Title: Letter of 4 October 1881 from William Lothian to Peter Lothian
Author: Lothian, William, d. 1930
Source: Archives of Manitoba, MG8 B3, William Lothian
Page 11 of 18

Transcription

& I saw there was to be little travelling done for this after-
noon. The old fellow was fidgety to know where water
was to be had & bothered me to tell him where we could
find water as I had travelled the road before. I told
him when I travelled it he could get water in every hole
but now they were dry. He asked a railway teamster who
was passing the question & we were directed to the first
house we would reach & which we saw ahead of us
about 2 miles. We made a strike for said house & there
halted for the night. They were intending to be out on the
prairies for 3 or 4 days, but the length they would have to go
would take 9 or 10 at least & yet the stupid craters [creatures] had
only 4 small loaves for provisions, nothing else mind you
except a little tea & no kettle to boil it in. I told them
it was impossible for them to go on without supplies &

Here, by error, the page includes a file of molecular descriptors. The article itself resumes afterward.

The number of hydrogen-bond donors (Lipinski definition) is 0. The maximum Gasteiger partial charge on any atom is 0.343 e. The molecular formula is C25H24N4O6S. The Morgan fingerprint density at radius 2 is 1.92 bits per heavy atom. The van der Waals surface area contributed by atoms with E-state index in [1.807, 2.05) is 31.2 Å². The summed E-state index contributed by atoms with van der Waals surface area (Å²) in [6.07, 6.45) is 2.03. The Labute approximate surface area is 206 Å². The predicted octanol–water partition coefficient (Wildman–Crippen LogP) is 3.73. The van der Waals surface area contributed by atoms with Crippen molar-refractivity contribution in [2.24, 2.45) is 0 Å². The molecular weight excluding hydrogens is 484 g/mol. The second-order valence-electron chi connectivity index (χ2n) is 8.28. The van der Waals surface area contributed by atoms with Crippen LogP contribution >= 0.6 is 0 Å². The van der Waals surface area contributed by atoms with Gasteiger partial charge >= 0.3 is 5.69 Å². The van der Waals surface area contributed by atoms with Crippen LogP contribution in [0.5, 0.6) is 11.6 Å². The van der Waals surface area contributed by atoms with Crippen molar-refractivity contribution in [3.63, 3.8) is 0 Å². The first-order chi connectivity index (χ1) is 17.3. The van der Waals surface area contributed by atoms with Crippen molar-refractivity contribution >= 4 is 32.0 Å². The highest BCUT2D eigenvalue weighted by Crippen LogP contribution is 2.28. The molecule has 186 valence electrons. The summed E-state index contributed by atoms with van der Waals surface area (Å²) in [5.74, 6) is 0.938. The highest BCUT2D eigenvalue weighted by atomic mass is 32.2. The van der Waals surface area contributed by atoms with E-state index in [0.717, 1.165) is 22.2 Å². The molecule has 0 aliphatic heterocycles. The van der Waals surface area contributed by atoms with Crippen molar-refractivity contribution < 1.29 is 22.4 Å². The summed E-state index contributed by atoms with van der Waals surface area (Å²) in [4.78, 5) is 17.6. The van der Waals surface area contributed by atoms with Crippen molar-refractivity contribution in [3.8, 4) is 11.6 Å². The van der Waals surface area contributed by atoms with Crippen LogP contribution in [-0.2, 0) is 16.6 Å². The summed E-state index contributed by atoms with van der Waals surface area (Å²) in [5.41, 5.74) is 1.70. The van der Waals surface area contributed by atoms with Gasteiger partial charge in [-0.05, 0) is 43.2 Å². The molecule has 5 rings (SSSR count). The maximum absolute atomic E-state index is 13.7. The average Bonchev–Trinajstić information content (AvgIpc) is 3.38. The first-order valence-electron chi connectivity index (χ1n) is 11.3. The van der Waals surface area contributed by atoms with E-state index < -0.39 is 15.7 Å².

not to trust on finding houses every night as after an-
other days travelling they might not strike another house
so they resolved that one of them would go back in
the morning & bring up provisions. The old fellow said
he would go back along with another & not come back
again as he felt disheartened. I was amused at
him & thought how if we had had nae mair [no more] gump-
tion than them we would have been out of luck.
I told them of the good soil & country out where I
was & they resolved to see it but they did not find
us out while I was there. Next morning one of them
asked if would not travel along with them but
I had got enough of their travelling & declined.
I slept with the settler Jackson by name a Scot
by birth & a mason to trade. He had been in
New Brunswick for many years & had come out
west & gone in for farming. He has got a nice log
house built but not finished & he was living in

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